By Alex Constantine (2004, revised)
The name is so mnemonic that once you hear it, you can never get it out of your head: "David Corn," the Washington editor for The Nation, that straggling house organ of the American left. Though I may occasionally find reason to respect an article appearing in The Nation, it is all too often a keen disappointment. The magazine suffers from suffocating intellectual claustrophobia, and one reason for this is the continual recycling of controlled, "gatekeeper" celebrities of the left like Corn, who make a living by upsetting the apple cart ... but not too much. He has an internal limit switch.
The Corn Method: He finds "respectable" stories, scoops just below the headlines ... and brushes up against political conspiracies and covert operations routinely, but watches his language, avoids inflammatory words like "fascism," feigns professionalism.
He despises "conspiracy theories." Corn is a "professional" journalist, afer all - unlike the swinish, bothersome conspiracy theorists he derides in his columns.
The Nation claims that David Corn "broke news of the Bush-Enron oil deal." Not exactly - in fact, he cribbed the story from a book written by ... a "conspiracy theorist."
"Did George W. Bush once have a financial relationship with Enron?" Corn writes. Breaking news? The year was 1986, and "according to a publicly available record" - that is, the "conspiracy" book First Son, by Bill Minutaglio (so much for "breaking" the story) - Bush and Enron "drilled for oil together--at a time when Bush was a not-too-successful oil man in Texas and his oil venture was in dire need of help. Bush's business association with Enron, it seems, has not previously been reported." Except in Minutaglio's book ...
So far, no conspiracy. Unscathed so far. Whew. But Corn is strolling onto the doggy path, and must hold his nose and watch his tongue lest someone notice that he's now engaging in silly "conspiracy theories": "It shows the credibility of the Bush gang and that of Enron deserve questioning when either one is talking about the other."
What's this? A conspiracy of silence? The credibility of Bush and Enron may have deserved "questioning?" They had no credibility, even in the '80s - if you paid those addled "conspiracy theories" any heed, or even read the Texas Observer, where the corruption was all laid out.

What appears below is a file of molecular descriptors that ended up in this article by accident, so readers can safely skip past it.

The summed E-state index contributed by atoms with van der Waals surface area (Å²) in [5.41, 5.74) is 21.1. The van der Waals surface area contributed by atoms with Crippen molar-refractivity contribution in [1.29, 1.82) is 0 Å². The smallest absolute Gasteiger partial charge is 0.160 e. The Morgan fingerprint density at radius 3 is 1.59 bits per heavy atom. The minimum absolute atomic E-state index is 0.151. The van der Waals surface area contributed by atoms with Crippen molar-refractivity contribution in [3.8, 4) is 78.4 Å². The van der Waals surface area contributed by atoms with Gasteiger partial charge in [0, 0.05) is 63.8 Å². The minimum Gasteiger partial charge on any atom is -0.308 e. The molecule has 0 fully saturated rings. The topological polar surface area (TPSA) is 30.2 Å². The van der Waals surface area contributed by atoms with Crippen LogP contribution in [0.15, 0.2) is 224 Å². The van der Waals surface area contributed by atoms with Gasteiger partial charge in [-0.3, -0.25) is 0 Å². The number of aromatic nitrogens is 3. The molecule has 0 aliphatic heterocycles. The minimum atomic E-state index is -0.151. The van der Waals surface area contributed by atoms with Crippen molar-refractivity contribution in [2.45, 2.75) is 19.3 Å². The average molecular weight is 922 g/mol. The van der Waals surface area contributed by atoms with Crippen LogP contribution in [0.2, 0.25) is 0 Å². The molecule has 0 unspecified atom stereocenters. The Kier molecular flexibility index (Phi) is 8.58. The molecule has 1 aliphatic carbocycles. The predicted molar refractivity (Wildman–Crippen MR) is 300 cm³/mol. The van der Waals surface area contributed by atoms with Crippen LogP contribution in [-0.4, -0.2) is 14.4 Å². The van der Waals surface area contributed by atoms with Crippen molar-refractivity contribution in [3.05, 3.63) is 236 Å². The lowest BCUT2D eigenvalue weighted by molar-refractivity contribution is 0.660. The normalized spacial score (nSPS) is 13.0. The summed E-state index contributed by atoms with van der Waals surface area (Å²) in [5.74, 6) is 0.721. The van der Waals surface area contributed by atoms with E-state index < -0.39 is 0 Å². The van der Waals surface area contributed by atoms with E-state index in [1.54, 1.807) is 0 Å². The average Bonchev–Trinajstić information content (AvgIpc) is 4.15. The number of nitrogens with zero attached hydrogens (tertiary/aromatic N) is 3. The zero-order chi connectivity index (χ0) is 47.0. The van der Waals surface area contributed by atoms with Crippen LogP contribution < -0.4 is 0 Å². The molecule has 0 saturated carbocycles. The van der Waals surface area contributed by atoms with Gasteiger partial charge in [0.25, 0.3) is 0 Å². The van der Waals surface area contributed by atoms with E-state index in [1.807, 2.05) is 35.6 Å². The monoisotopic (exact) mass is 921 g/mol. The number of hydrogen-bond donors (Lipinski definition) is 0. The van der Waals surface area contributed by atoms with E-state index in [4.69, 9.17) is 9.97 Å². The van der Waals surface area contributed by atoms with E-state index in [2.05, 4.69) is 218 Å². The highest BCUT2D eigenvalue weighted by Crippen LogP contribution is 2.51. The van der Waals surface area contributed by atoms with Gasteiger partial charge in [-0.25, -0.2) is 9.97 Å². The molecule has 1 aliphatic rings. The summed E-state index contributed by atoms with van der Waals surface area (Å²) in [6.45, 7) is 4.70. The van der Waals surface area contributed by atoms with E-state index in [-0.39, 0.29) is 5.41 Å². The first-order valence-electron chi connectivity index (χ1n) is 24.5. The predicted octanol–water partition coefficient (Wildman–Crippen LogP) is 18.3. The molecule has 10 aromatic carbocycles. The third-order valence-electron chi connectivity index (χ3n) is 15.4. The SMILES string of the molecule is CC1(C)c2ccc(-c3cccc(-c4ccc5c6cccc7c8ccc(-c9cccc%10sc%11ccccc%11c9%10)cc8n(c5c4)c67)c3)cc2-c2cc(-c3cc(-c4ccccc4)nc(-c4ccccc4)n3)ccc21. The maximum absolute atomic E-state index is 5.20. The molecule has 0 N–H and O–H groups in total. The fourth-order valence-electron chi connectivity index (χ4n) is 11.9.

Ironically, David Corn, Noam Chomsky, Marc Cooper and other writers for The Nation frown on anyone who deals in "conspiracies," and often speak condescendingly about these geeky mollusks. In fact, there are "conspiracy theorists" on the Internet who probed deeply into Bush's connections to Enron before Corn, but along he comes with Ivy-League grooming and deportment, detailing a conspiracy theory without actually using the pejorative to describe his own work, based on a "publicly available record" (a published book), and all the while praying to his personal god that no one notices that he's deeply engaged in conspiracy theories himself.
He generously shares his "professional" knowledge: "The CIA doesn't smuggle drugs ..." - gasp - the baldest lie in American history.
To be polite, Corn does a fair imitation of a dissenting writer ... for someone who travels on a State Department visa. On November 9, 2001, Corn boasted in an AlterNet posting that he "had been dispatched to Trinidad by the U.S. State Department to conduct a two-day seminar on investigative reporting for local journalists (your tax dollars at work!)." (Corn, "Why Bush Needs to Spin the War.") Journalists who eschew conflicting with the interests of their readers are not dispatched by the State Department, for God's sake - a branch of government that has no use for dissident writers, and in foreign countries has even been known to plot their deaths (eg. CBS reporter George Polk). (And good writers do not spout the stupid cliche about your tax dollars in so lame a context.)